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A Bombardier CS300 C Series aircraft, manufactured by Bombardier Inc., lands after a flying display on day two of the 51st International Paris Air Show in Paris, France, on Tuesday, June 16, 2015.
Boeing said that the announced deal has no effect on the pending U.S. Department of Commerce proceedings. “Any duties finally levied against the C-Series… will have to be paid on any imported C-Series airplane or part, or it will not be permitted into the country,” Michael Luttig, Boeing’s general counsel, said in a statement.
Investors cheered the winners of the deal that is set to shake up the $125 billion a year market for large jets. Bombardier shares jumped 15.7 percent on Tuesday, while shares in Toulouse, France-based Airbus rose 4.8 percent.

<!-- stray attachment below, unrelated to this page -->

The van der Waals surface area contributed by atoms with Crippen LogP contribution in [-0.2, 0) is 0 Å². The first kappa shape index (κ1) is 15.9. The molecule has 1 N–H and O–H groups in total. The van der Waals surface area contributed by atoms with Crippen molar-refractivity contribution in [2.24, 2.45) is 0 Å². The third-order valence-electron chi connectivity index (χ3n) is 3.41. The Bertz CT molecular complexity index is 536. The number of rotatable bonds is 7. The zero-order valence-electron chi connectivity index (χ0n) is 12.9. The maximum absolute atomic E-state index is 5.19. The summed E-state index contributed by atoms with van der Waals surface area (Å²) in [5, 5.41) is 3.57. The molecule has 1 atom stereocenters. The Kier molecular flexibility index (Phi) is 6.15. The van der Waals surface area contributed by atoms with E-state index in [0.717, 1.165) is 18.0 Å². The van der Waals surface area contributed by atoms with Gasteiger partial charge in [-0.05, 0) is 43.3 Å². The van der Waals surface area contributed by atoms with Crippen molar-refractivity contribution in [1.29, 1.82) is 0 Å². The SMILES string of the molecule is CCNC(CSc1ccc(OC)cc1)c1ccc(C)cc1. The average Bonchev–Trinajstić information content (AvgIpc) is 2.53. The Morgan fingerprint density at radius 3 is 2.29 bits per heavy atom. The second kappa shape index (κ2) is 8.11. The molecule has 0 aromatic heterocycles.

The transaction would give Airbus a 50.01 percent stake in an entity recently carved out of Bombardier to produce and market the CSeries, four years after it first flew with a goal to enter the large jets market.
But in a move emblematic of the huge risks of aerospace competition, Bombardier will get just one dollar for the majority stake in exchange for Airbus’s purchasing and marketing power to support an aircraft that has won fans for its fuel efficiency but had not secured a new order in 18 months for the 110-130 seat plane due to doubts over its future.
Bombardier’s strategy of performing final assembly in Alabama might allow the CSeries to avoid duties because the trade case targets partially and fully-assembled aircraft, said U.S. international trade lawyer William Perry.
Bombardier and Airbus could argue they are importing parts, like the wing from Northern Ireland, to be assembled in the United States.
“That may be the loophole Bombardier is hoping to use,” he said by phone.